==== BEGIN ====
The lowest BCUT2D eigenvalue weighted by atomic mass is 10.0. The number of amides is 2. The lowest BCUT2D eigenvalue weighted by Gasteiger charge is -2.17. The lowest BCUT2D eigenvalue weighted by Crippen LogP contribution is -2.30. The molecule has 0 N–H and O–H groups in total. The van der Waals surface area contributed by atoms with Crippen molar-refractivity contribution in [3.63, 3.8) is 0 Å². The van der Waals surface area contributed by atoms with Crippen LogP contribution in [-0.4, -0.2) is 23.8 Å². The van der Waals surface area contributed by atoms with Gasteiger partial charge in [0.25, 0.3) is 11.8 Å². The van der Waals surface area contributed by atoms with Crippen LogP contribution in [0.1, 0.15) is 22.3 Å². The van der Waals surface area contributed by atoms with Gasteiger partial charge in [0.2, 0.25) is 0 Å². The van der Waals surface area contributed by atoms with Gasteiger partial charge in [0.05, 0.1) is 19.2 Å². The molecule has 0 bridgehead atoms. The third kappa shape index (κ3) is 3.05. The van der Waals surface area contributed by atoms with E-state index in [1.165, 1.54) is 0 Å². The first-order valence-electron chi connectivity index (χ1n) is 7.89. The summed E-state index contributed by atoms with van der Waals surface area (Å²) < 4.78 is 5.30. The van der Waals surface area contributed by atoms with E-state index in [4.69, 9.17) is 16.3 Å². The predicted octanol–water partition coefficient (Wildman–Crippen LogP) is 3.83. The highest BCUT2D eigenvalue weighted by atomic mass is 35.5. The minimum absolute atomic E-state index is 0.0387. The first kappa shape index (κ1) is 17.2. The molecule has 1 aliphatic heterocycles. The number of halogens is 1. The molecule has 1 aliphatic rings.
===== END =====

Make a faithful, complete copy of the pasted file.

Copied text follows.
The lowest BCUT2D eigenvalue weighted by atomic mass is 10.0. The number of amides is 2. The lowest BCUT2D eigenvalue weighted by Gasteiger charge is -2.17. The lowest BCUT2D eigenvalue weighted by Crippen LogP contribution is -2.30. The molecule has 0 N–H and O–H groups in total. The van der Waals surface area contributed by atoms with Crippen molar-refractivity contribution in [3.63, 3.8) is 0 Å². The van der Waals surface area contributed by atoms with Crippen LogP contribution in [-0.4, -0.2) is 23.8 Å². The van der Waals surface area contributed by atoms with Gasteiger partial charge in [0.25, 0.3) is 11.8 Å². The van der Waals surface area contributed by atoms with Crippen LogP contribution in [0.1, 0.15) is 22.3 Å². The van der Waals surface area contributed by atoms with Gasteiger partial charge in [0.2, 0.25) is 0 Å². The van der Waals surface area contributed by atoms with Gasteiger partial charge in [0.05, 0.1) is 19.2 Å². The molecule has 0 bridgehead atoms. The third kappa shape index (κ3) is 3.05. The van der Waals surface area contributed by atoms with E-state index in [1.165, 1.54) is 0 Å². The first-order valence-electron chi connectivity index (χ1n) is 7.89. The summed E-state index contributed by atoms with van der Waals surface area (Å²) < 4.78 is 5.30. The van der Waals surface area contributed by atoms with E-state index in [4.69, 9.17) is 16.3 Å². The predicted octanol–water partition coefficient (Wildman–Crippen LogP) is 3.83. The highest BCUT2D eigenvalue weighted by atomic mass is 35.5. The minimum absolute atomic E-state index is 0.0387. The first kappa shape index (κ1) is 17.2. The molecule has 1 aliphatic heterocycles. The number of halogens is 1. The molecule has 1 aliphatic rings.